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How Will Our Kids Understand the Past?

In the fifth grade, after I got thrown out of Yeshiva (a Jewish school), I went to a private school in Brooklyn Heights. From a rigorous eight-hour day, which included daily prayer, Torah study, Talmud and three hours of English, I was catapulted into a different kind of educational environment. Instead of chumash (Torah study), I learned literature. I exchanged Rashi’s philosophy for expository writing about race, gender and politics. In my new school, my teachers were no longer rabbis with long beards. Instead, the new gurus wore jeans with Birkenstocks; the students carried purple and green L.L. Bean backpacks. No one at that new school wore a long skirt, no one’s tzitzit (fringes) hung out of their shirts, no older boys wore black hats and only once did I see a yarmulke, but it was being worn for a production of Fiddler on the Roof. Jews existed at my new school, just not the Jews I had grown up with. The reality of the Holocaust existed as well, just not the way it had existed at my Yeshiva.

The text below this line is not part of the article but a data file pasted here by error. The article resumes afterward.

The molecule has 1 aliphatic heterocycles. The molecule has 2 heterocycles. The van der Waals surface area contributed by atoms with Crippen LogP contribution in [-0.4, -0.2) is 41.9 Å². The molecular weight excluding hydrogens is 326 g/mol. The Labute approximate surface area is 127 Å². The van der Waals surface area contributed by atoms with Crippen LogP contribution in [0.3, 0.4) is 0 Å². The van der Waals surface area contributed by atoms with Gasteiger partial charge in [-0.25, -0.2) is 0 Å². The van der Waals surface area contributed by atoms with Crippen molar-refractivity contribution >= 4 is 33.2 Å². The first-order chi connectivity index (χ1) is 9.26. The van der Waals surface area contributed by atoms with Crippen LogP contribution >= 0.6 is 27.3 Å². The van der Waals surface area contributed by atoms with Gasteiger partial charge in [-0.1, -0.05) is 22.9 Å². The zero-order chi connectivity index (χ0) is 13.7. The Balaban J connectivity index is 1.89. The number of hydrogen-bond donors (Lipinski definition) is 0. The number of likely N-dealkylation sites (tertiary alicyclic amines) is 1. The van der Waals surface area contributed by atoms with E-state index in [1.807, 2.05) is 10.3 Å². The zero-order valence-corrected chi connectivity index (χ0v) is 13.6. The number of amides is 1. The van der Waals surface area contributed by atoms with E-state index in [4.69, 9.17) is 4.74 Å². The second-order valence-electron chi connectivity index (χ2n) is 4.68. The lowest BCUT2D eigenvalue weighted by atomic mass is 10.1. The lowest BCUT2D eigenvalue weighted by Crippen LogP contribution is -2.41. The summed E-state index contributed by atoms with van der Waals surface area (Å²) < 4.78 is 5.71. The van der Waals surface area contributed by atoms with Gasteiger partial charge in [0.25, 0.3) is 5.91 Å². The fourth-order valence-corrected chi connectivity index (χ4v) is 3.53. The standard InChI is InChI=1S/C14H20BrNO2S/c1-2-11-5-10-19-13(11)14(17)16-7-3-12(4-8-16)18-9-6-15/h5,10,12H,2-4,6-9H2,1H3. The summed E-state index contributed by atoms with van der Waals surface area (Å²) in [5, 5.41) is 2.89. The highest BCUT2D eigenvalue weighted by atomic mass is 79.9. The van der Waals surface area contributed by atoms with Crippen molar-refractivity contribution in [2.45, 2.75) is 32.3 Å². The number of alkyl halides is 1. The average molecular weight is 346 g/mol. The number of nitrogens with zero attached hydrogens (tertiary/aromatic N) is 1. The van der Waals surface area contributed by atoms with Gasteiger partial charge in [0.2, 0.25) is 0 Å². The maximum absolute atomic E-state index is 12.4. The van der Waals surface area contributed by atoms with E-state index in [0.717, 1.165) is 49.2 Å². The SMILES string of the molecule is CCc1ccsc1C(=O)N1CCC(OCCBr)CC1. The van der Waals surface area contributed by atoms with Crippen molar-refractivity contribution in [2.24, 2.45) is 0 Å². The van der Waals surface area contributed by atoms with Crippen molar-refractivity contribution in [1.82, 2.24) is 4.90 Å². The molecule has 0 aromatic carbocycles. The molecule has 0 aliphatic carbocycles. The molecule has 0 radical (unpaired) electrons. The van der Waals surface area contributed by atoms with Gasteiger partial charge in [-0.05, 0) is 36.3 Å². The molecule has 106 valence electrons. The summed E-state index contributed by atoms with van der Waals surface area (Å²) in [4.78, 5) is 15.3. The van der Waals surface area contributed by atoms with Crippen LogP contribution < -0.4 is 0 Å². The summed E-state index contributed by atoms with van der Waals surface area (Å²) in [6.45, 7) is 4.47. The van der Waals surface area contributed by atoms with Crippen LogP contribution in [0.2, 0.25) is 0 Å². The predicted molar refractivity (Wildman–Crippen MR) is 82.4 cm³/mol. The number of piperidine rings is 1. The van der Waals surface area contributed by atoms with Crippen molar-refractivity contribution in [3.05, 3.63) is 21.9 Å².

As a child, my instruction on the Holocaust was visible—palpable, in fact. In the fourth grade, when Rabbi L. rolled up his sleeves to play handball with the boys during recess, I could see the numbers of the Lodz ghetto emblazoned on the under-part of his forearm. In my brother’s class, just a few grades ahead of me, Mrs. B’s skin revealed a similar unmistakable history.

Hebrew words on a synagogue
A synagogue in Anna’s Brooklyn neighborhood

At my new school, the Holocaust was Kristalnacht and Anne Frank, dates with names, occurrences, outlines, essays. It was Hitler and Nazi propaganda, a video we watched once in class. In Yeshiva, the Jewish genocide of World War II was Rabbi L., Mrs. B., the German babysitter my mother hired to walk me home after school. In Yeshiva, the Holocaust had names and faces and families. One had only to search the auditorium during Yom Hashoah (Holocaust Remembrance Day), as we lit yahrzeit candles for the six million, to see tears or to witness teachers leaving through the back doors whispering, “I lived it, I lived it.” While my new school taught poetry, my old Yeshiva was of Theodor Adorno’s belief that “there can be no poetry after Auschwitz”.